George Washington University Institute on Crime - Justice and Corrections (Washington DC)
Results from a survey "designed to obtain information on the procedures used to classify high-risk inmates, particularly those in protective custody or administrative segregation, and inmates with mental illness or medical problems" are presented (p. xvi). Six chapters follow an executive summary:
- Overview of risk assessment;
- Risk assessment systems and instruments;
- Findings of the National Survey of the Management of High-Risk Inmates;
- Identification and review of model programs;
- And issues and recommendations.
A report which highlights the results of two cooperative agreements from the National Institute of Corrections (NIC) addressing the critical need for gender-specific objective classification systems is presented. Following an executive summary are six chapters: introduction; classification issues for women offenders--the literature; NIC Prisons Division--women's classification initiatives (e.g., National Assessment of Current Practices for Classifying Women Offenders and Working With Correctional Agencies to Improve Classification for Women Offenders); building blocks to effective classification of women offenders; addressing classification issues that require systemic change; and future steps. This report also has two appendixes: descriptions of seven states women's classification initiatives (Colorado, Florida, Hawaii, Idaho, Nebraska, West Virginia, and Wisconsin); and sample initial and reclassification instruments developed by Colorado and Idaho.
The development, implementation, impact assessment, and refinement of objective internal classification systems are examined. In addition to an executive summary, this report contains three chapters: introduction; description of the states' internal classification initiatives (Connecticut, Colorado, Washington, Oregon, Florida, New Jersey, South Dakota, and Missouri); and common problems, issues, and solutions. Appendixes include: Checklist for the Analysis of Life History of Adult Offenders (CALH) from MDOC; MDOC Correctional Adjustment Checklist; and IDOC Internal Classification Form for Maximum Security Facilities.
Tasks, assessments, and technology used in prisoner intake systems are examined. Following an executive summary, this report has seven chapters: introduction; national overview of facility characteristics, facility functions, intake components and personnel responsibilities, and obstacles to intake assessments; four chapters review select agency's corrections population, intake facilities, intake process, processing time and flexibility, classification, and needs assessment -- one chapter per Department of Correction(s) from Colorado, Washington (state), Pennsylvania, and North Carolina; and implications of the research. Appendixes include: "Admission Data Summary" and "Diagnostic Narrative Summary" forms (Colorado DOC); "Risk Management Identification Worksheet" form (Washington DOC); and Pennsylvania DOC "Classification Summary."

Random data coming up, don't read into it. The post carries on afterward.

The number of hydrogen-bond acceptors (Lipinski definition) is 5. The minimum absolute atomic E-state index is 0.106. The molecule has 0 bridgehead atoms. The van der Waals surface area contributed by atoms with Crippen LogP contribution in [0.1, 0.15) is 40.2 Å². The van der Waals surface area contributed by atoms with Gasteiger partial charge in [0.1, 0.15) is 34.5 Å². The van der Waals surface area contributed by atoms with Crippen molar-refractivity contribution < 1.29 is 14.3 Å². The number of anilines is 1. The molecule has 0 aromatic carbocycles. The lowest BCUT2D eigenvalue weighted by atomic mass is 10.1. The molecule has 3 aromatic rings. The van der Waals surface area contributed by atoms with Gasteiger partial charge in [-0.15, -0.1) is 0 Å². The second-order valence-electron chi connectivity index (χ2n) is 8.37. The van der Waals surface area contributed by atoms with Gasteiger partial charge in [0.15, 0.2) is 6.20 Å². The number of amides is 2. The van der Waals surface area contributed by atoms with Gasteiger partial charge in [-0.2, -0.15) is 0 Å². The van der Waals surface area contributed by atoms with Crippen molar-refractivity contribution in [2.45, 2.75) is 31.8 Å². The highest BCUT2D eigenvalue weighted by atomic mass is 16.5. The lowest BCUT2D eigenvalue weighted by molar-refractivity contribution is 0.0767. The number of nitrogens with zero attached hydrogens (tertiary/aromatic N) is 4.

Work undertaken by the participating states is described, an outline of the fundamental tasks required for a revalidation effort is provided, and external classification trends and lessons learned from these classification reforms are summarized within this report (p. x). This report is comprised of the following sections: executive summary; introduction; NIC classification goals and objectives; description of the ten states' external classification initiatives (Virginia, Montana, Oregon, Oklahoma, Texas, Wyoming, Wisconsin, Delaware, Rhode Island, and Tennessee); recommended methodology for testing, implementing, and monitoring classification reforms; and common issues, problems and solutions, and next steps. Appendixes provide copies of external classification instruments validated by select states and statistical tables.